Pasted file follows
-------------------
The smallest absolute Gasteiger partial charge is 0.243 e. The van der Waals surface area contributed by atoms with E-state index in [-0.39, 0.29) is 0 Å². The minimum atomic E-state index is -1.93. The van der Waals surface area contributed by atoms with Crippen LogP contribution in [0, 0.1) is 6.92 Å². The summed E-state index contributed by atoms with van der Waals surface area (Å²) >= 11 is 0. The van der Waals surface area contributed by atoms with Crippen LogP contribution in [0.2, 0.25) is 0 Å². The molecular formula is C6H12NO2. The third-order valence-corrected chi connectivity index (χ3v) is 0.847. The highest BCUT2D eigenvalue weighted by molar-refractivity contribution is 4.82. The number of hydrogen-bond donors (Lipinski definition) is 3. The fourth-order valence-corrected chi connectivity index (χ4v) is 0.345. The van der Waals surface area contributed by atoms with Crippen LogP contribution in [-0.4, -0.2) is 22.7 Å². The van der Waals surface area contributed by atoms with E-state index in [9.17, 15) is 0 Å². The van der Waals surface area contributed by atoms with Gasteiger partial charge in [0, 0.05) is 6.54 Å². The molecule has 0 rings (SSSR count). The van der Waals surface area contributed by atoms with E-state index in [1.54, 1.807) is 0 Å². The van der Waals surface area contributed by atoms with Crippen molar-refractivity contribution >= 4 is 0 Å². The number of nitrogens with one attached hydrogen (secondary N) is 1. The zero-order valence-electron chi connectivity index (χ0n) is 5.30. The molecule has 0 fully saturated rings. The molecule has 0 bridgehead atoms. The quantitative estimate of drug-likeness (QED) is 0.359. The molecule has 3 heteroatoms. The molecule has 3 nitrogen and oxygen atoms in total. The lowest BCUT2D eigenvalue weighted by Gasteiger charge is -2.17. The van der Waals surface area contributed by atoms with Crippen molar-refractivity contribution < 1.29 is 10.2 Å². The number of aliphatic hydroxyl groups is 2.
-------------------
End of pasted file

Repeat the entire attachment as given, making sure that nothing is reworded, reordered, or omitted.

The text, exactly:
The smallest absolute Gasteiger partial charge is 0.243 e. The van der Waals surface area contributed by atoms with E-state index in [-0.39, 0.29) is 0 Å². The minimum atomic E-state index is -1.93. The van der Waals surface area contributed by atoms with Crippen LogP contribution in [0, 0.1) is 6.92 Å². The summed E-state index contributed by atoms with van der Waals surface area (Å²) >= 11 is 0. The van der Waals surface area contributed by atoms with Crippen LogP contribution in [0.2, 0.25) is 0 Å². The molecular formula is C6H12NO2. The third-order valence-corrected chi connectivity index (χ3v) is 0.847. The highest BCUT2D eigenvalue weighted by molar-refractivity contribution is 4.82. The number of hydrogen-bond donors (Lipinski definition) is 3. The fourth-order valence-corrected chi connectivity index (χ4v) is 0.345. The van der Waals surface area contributed by atoms with Crippen LogP contribution in [-0.4, -0.2) is 22.7 Å². The van der Waals surface area contributed by atoms with E-state index in [9.17, 15) is 0 Å². The van der Waals surface area contributed by atoms with Gasteiger partial charge in [0, 0.05) is 6.54 Å². The molecule has 0 rings (SSSR count). The van der Waals surface area contributed by atoms with E-state index in [1.54, 1.807) is 0 Å². The van der Waals surface area contributed by atoms with Crippen molar-refractivity contribution >= 4 is 0 Å². The number of nitrogens with one attached hydrogen (secondary N) is 1. The zero-order valence-electron chi connectivity index (χ0n) is 5.30. The molecule has 0 fully saturated rings. The molecule has 0 bridgehead atoms. The quantitative estimate of drug-likeness (QED) is 0.359. The molecule has 3 heteroatoms. The molecule has 3 nitrogen and oxygen atoms in total. The lowest BCUT2D eigenvalue weighted by Gasteiger charge is -2.17. The van der Waals surface area contributed by atoms with Crippen molar-refractivity contribution < 1.29 is 10.2 Å². The number of aliphatic hydroxyl groups is 2.